Semiconductors, Microelectronics and Storage

Electron Backscatter Diffraction (EBSD), along with the higher resolution transmission Kikuchi diffraction (TKD) technique, has many different applications in the semiconductor and microelectronics industries. The electrical properties of many materials are intrinsically linked to their microstructure and, in particular, the grain size, texture and boundary properties. A single EBSD or TKD analysis can provide all the necessary information and with a resolution that is suitable for all but the finest-scale nanostructures.

Perhaps the most common applications in this segment are in the field of electronics packaging, such as characterisation of solder bumps or wire bonding. However, EBSD can be used to measure the density and type of dislocations in thin films (such as threading dislocations in II-VI semiconductors, for power generation and light emitting diode applications), or to improve our understanding of nanostructures in memory devices.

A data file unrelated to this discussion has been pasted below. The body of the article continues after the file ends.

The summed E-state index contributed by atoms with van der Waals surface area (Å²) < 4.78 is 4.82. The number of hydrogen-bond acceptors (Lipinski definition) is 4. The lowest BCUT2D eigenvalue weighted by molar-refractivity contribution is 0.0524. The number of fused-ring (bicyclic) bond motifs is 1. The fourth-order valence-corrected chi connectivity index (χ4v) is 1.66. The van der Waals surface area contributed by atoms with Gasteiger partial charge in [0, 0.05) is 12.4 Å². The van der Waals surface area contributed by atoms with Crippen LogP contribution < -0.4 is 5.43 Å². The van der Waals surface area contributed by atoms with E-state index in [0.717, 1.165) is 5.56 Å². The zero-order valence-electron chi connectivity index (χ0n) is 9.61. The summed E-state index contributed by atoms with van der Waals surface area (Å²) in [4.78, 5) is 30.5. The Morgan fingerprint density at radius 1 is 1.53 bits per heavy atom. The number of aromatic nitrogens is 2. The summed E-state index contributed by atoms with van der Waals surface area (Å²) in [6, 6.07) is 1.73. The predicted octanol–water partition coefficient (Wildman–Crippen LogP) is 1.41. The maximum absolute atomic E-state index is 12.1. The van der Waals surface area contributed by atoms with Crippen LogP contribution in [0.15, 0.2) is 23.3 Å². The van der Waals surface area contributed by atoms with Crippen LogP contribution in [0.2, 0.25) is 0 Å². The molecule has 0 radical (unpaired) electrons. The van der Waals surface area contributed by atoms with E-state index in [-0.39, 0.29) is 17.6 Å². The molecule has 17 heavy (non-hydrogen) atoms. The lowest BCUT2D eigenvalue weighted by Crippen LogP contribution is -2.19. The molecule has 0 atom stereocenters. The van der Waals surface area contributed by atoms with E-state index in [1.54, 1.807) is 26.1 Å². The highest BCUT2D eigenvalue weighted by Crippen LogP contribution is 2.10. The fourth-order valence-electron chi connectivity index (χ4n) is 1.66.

Examples of EBSD and TKD applications in this segment include:

EBSD analysis of a solder bump
EBSD phase map showing the complex phase distribution in a Pb-free solder microbump

Phase map (Cu – red, Sn – dark blue, Ni – light blue, Ag3Sn – yellow, Cu3Sn – orange, Eta Cu6Sn5 – green)

EBSD orientation map showing the complex structures within different layers of a Pb-free solder microbump

Orientation map (IPF-Z colouring scheme), highlighting coincident site lattice (CSL) boundaries in Cu and Ni

Application Notes

EBSD Applications in the Electronics Industry

This application note provides several brief examples of the use of the EBSD technique and, in particular, the Symmetry S2 detector and the AZtecCrystal data processing software, for the effective characterisation of microstructures in a range of microelectronics samples.

Applying nanomanipulation to the EBSD analysis of a gold wire

This application note describes a method of combining Oxford Instrument’s OmniProbe tools and AZtec EBSD system for the manipulation and analysis of a 5μm diameter gold microelectronic wire sample.



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